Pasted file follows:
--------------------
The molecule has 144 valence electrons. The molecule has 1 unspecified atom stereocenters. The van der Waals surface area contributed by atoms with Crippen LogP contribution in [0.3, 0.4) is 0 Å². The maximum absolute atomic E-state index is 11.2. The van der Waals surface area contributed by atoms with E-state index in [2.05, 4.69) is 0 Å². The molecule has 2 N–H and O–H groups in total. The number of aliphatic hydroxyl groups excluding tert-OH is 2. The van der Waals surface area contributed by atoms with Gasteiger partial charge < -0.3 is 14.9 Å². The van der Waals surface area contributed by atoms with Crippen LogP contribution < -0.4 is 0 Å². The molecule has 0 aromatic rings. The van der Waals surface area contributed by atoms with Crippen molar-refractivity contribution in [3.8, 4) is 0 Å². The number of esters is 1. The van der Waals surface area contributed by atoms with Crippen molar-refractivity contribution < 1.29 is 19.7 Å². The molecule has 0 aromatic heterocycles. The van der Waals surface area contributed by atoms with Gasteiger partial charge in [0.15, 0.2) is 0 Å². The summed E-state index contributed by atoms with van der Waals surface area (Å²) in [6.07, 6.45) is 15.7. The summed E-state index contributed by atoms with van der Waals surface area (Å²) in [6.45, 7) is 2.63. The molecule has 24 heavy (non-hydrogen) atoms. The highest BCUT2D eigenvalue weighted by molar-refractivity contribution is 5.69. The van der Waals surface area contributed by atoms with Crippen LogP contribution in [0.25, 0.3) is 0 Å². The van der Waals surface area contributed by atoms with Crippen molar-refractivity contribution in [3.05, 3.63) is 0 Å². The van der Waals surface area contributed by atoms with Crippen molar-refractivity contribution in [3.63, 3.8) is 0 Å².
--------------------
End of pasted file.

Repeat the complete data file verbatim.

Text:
The molecule has 144 valence electrons. The molecule has 1 unspecified atom stereocenters. The van der Waals surface area contributed by atoms with Crippen LogP contribution in [0.3, 0.4) is 0 Å². The maximum absolute atomic E-state index is 11.2. The van der Waals surface area contributed by atoms with E-state index in [2.05, 4.69) is 0 Å². The molecule has 2 N–H and O–H groups in total. The number of aliphatic hydroxyl groups excluding tert-OH is 2. The van der Waals surface area contributed by atoms with Gasteiger partial charge < -0.3 is 14.9 Å². The van der Waals surface area contributed by atoms with Crippen LogP contribution < -0.4 is 0 Å². The molecule has 0 aromatic rings. The van der Waals surface area contributed by atoms with Crippen molar-refractivity contribution in [3.8, 4) is 0 Å². The number of esters is 1. The van der Waals surface area contributed by atoms with Crippen molar-refractivity contribution < 1.29 is 19.7 Å². The molecule has 0 aromatic heterocycles. The van der Waals surface area contributed by atoms with Gasteiger partial charge in [0.15, 0.2) is 0 Å². The summed E-state index contributed by atoms with van der Waals surface area (Å²) in [6.07, 6.45) is 15.7. The summed E-state index contributed by atoms with van der Waals surface area (Å²) in [6.45, 7) is 2.63. The molecule has 24 heavy (non-hydrogen) atoms. The highest BCUT2D eigenvalue weighted by molar-refractivity contribution is 5.69. The van der Waals surface area contributed by atoms with Crippen LogP contribution in [0.25, 0.3) is 0 Å². The van der Waals surface area contributed by atoms with Crippen molar-refractivity contribution in [3.05, 3.63) is 0 Å². The van der Waals surface area contributed by atoms with Crippen molar-refractivity contribution in [3.63, 3.8) is 0 Å².